NEW YORK (Reuters) - Masked shoppers turned up in smaller numbers at major U.S. retailers including Macy’s Inc, Walmart Inc and Best Buy Co Inc on Black Friday as early online deals and worry about the spike in COVID-19 cases dulled enthusiasm for trips to the mall.
Retailers overhauled the traditionally busy shopping day that comes the day after Thanksgiving. Walmart opened stores at 5 a.m. on Friday, directing shoppers to turn right upon entering and proceed along main aisles to shop deals before paying at registers surrounded by plastic barriers.
Best Buy opened at 5 a.m., employing workers in can’t miss orange vests to serve as traffic cops. Others offered temperature checks and “grab-and-go” merchandise, including toys, bikes and kitchen appliances to discourage lingering in store aisles.
Bill Park, a partner at Deloitte & Touche LP, estimated traffic at the King of Prussia mall outside of Philadelphia was down about 20-30% compared to last year.
“I’m surprised at the traffic. It’s down a little bit but heavier than I thought,” he said but noted shoppers were not loaded down with packages.
Elsewhere, shoppers with empty carts lined up a socially-distant six feet apart before the Walmart in LaGrange, Kentucky opened, but crowds appeared down overall. Stores selling popular computer game consoles had some of the longest lines as gamers tried to land Sony Corp’s PlayStation 5.
Brothers-in-law Gabriel Rojas, 24 and Juan Cabrera, 24 were waiting in line at GameStop in New York’s Bronx borough, since 2 a.m. on Friday, hopeful to snatch up a PS5. They were unsuccessful as there were some 20 people ahead of them and the retailer only had two left in stock, they said.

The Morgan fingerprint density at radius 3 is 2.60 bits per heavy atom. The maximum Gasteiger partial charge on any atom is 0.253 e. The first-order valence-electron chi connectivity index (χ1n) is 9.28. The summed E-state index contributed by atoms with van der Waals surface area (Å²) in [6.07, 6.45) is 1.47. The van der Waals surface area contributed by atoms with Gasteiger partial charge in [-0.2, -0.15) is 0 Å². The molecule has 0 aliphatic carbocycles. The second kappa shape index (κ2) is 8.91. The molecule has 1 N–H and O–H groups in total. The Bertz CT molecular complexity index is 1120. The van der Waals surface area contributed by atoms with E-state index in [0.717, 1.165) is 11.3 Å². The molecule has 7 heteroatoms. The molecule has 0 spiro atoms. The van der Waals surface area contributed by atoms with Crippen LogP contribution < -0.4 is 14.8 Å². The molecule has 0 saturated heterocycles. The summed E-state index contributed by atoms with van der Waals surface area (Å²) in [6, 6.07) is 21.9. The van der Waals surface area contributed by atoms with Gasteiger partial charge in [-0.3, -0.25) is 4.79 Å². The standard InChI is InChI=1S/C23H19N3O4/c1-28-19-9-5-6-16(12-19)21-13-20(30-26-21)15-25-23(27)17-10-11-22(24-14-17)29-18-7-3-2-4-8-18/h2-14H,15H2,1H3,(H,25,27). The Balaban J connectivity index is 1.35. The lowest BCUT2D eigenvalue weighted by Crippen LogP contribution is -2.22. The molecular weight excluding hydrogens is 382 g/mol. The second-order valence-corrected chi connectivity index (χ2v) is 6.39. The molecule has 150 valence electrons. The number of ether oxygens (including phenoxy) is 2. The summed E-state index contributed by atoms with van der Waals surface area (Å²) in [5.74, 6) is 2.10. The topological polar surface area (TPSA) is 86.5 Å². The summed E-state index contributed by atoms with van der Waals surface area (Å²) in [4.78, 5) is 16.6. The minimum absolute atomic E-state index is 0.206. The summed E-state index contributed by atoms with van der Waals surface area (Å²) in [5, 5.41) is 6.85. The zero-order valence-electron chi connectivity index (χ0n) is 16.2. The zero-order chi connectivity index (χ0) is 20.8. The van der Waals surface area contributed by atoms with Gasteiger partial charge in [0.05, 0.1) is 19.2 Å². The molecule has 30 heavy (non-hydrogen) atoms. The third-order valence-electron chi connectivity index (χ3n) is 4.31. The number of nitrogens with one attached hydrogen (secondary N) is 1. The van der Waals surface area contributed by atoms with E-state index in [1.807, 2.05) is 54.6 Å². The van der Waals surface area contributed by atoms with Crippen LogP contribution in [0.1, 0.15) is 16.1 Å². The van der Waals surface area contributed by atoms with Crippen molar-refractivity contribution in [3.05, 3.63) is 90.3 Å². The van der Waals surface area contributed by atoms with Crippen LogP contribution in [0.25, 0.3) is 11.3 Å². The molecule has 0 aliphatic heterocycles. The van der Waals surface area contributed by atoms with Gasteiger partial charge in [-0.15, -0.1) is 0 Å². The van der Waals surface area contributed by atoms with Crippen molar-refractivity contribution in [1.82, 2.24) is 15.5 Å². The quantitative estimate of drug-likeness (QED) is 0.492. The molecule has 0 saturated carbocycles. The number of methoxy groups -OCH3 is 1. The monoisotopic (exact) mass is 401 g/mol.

“We’re bummed” said Rojas. “But that’s ok.”
Some had better luck.
Roger Mustafa, 37, walked out of a Manhattan GameStop with a PS5 in a plastic bag and a huge smile on his face. It cost him $544 and a lot of sleep.
“I’ve been waiting outside of GameStop for two days,” said Bronx resident Mustafa. “Now I’m going to go home and get some sleep.”
At Macy’s New York flagship, Asuncion Peralta, 77, said she was not afraid to shop because she had COVID-19 antibodies.
“I’ve been waiting for this day for a long time to buy towels and sheets, everything else that I need,” said Peralta. “These prices are not Black Friday prices. I came here two days ago and the deals were better.”
During this pandemic-ridden year, retailers from Target Corp to Kohl’s Corp and Walmart rolled out online winter holiday promotions in October to capture any holiday-related spending as early as possible.
Upscale department store operator Nordstrom, which has seen its sales tumble in the pandemic, offered customers a $15 gift card if they picked up packages curbside at their stores.
Overall, the National Retail Federation (NRF) forecasts U.S. holiday retail sales will increase between 3.6% and 5.2% over 2019, for a total of $755.3 billion to $766.7 billion. That compares with an average annual increase of 2.5% over the past five years.
On Nov. 19, the Center for Disease Control and Prevention (CDC) deemed “going shopping in crowded stores just before, on, or after Thanksgiving” as a high-risk activity.
Target employee Seth Schaffer, 22, from Lufkin, Texas, said shoppers in his store appeared less concerned about taking precautions to prevent the spread of COVID-19.
“Deep east Texas isn’t the type of place where you’ll see everyone respecting mask policies or avoiding close contact.”
Adobe Analytics expects Black Friday and Cyber Monday 2020 to still become the two largest online sales days in history, with Black Friday online sales between $8.9 billion and $10.6 billion.
Melissa Bloss, who works at a bank in Rapid City, South Dakota, said she plans to do all her shopping online this year.
“Most companies have been having sales throughout the month. I really don’t have a need to rush out when I can get the same deal a week later,” she said.
Reporting by Melissa Fares in New York; Additional reporting by Richa Naidu in Chicago, James Davey in London and Aishwarya Venugopal in Bengaluru; Editing by Vanessa O’Connell, Louise Heavens and Nick Zieminski
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